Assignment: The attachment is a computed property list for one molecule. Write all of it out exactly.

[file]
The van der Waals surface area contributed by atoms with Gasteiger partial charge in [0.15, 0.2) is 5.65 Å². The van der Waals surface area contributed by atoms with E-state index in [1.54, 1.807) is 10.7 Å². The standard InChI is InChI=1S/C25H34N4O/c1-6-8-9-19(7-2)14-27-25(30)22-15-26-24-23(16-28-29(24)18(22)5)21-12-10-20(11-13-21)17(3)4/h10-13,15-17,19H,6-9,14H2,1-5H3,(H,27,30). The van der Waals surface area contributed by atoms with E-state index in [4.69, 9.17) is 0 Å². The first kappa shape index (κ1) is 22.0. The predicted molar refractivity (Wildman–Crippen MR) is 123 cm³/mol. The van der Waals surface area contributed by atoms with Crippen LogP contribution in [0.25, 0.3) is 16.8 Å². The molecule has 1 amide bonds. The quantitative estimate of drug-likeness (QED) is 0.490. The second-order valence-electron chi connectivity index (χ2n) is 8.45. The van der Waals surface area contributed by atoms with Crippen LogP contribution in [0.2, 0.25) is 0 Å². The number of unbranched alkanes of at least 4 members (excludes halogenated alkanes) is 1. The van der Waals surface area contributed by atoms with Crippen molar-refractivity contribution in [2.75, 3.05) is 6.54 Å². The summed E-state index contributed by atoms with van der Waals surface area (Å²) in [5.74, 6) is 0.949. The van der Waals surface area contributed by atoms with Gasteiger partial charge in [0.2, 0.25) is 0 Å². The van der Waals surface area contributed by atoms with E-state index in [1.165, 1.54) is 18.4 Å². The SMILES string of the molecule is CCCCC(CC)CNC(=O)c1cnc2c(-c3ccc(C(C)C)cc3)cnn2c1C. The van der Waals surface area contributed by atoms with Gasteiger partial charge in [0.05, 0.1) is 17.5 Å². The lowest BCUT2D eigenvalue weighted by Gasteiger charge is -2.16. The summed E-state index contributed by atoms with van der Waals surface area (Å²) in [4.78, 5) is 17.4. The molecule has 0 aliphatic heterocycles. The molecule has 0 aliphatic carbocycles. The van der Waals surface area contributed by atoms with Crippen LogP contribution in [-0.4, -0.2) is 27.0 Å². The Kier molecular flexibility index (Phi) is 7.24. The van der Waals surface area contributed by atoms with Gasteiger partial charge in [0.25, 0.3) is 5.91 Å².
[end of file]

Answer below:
The van der Waals surface area contributed by atoms with Gasteiger partial charge in [0.15, 0.2) is 5.65 Å². The van der Waals surface area contributed by atoms with E-state index in [1.54, 1.807) is 10.7 Å². The standard InChI is InChI=1S/C25H34N4O/c1-6-8-9-19(7-2)14-27-25(30)22-15-26-24-23(16-28-29(24)18(22)5)21-12-10-20(11-13-21)17(3)4/h10-13,15-17,19H,6-9,14H2,1-5H3,(H,27,30). The van der Waals surface area contributed by atoms with E-state index in [4.69, 9.17) is 0 Å². The first kappa shape index (κ1) is 22.0. The predicted molar refractivity (Wildman–Crippen MR) is 123 cm³/mol. The van der Waals surface area contributed by atoms with Crippen LogP contribution in [0.25, 0.3) is 16.8 Å². The molecule has 1 amide bonds. The quantitative estimate of drug-likeness (QED) is 0.490. The second-order valence-electron chi connectivity index (χ2n) is 8.45. The van der Waals surface area contributed by atoms with Crippen LogP contribution in [0.2, 0.25) is 0 Å². The number of unbranched alkanes of at least 4 members (excludes halogenated alkanes) is 1. The van der Waals surface area contributed by atoms with Crippen molar-refractivity contribution in [2.75, 3.05) is 6.54 Å². The summed E-state index contributed by atoms with van der Waals surface area (Å²) in [5.74, 6) is 0.949. The van der Waals surface area contributed by atoms with Gasteiger partial charge in [0.2, 0.25) is 0 Å². The van der Waals surface area contributed by atoms with E-state index in [1.165, 1.54) is 18.4 Å². The SMILES string of the molecule is CCCCC(CC)CNC(=O)c1cnc2c(-c3ccc(C(C)C)cc3)cnn2c1C. The van der Waals surface area contributed by atoms with Gasteiger partial charge in [0.05, 0.1) is 17.5 Å². The lowest BCUT2D eigenvalue weighted by Gasteiger charge is -2.16. The summed E-state index contributed by atoms with van der Waals surface area (Å²) in [4.78, 5) is 17.4. The molecule has 0 aliphatic heterocycles. The molecule has 0 aliphatic carbocycles. The van der Waals surface area contributed by atoms with Crippen LogP contribution in [-0.4, -0.2) is 27.0 Å². The Kier molecular flexibility index (Phi) is 7.24. The van der Waals surface area contributed by atoms with Gasteiger partial charge in [0.25, 0.3) is 5.91 Å².